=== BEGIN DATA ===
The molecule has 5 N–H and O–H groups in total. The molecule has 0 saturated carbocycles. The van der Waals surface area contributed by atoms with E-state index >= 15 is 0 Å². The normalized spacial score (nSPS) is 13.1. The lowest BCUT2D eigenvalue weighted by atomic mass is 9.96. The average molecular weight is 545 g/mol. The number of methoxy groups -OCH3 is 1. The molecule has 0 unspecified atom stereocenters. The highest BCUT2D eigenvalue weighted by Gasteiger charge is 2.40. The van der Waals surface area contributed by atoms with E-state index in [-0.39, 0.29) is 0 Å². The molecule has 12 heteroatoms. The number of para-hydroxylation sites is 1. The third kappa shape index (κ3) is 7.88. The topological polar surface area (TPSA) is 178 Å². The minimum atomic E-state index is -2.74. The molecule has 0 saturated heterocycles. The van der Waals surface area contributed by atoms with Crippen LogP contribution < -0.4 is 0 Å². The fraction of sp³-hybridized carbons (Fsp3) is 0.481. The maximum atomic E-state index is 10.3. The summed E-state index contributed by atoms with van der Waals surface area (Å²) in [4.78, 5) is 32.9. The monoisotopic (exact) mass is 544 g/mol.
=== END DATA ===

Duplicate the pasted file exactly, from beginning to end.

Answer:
The molecule has 5 N–H and O–H groups in total. The molecule has 0 saturated carbocycles. The van der Waals surface area contributed by atoms with E-state index >= 15 is 0 Å². The normalized spacial score (nSPS) is 13.1. The lowest BCUT2D eigenvalue weighted by atomic mass is 9.96. The average molecular weight is 545 g/mol. The number of methoxy groups -OCH3 is 1. The molecule has 0 unspecified atom stereocenters. The highest BCUT2D eigenvalue weighted by Gasteiger charge is 2.40. The van der Waals surface area contributed by atoms with E-state index in [-0.39, 0.29) is 0 Å². The molecule has 12 heteroatoms. The number of para-hydroxylation sites is 1. The third kappa shape index (κ3) is 7.88. The topological polar surface area (TPSA) is 178 Å². The minimum atomic E-state index is -2.74. The molecule has 0 saturated heterocycles. The van der Waals surface area contributed by atoms with Crippen LogP contribution < -0.4 is 0 Å². The fraction of sp³-hybridized carbons (Fsp3) is 0.481. The maximum atomic E-state index is 10.3. The summed E-state index contributed by atoms with van der Waals surface area (Å²) in [4.78, 5) is 32.9. The monoisotopic (exact) mass is 544 g/mol.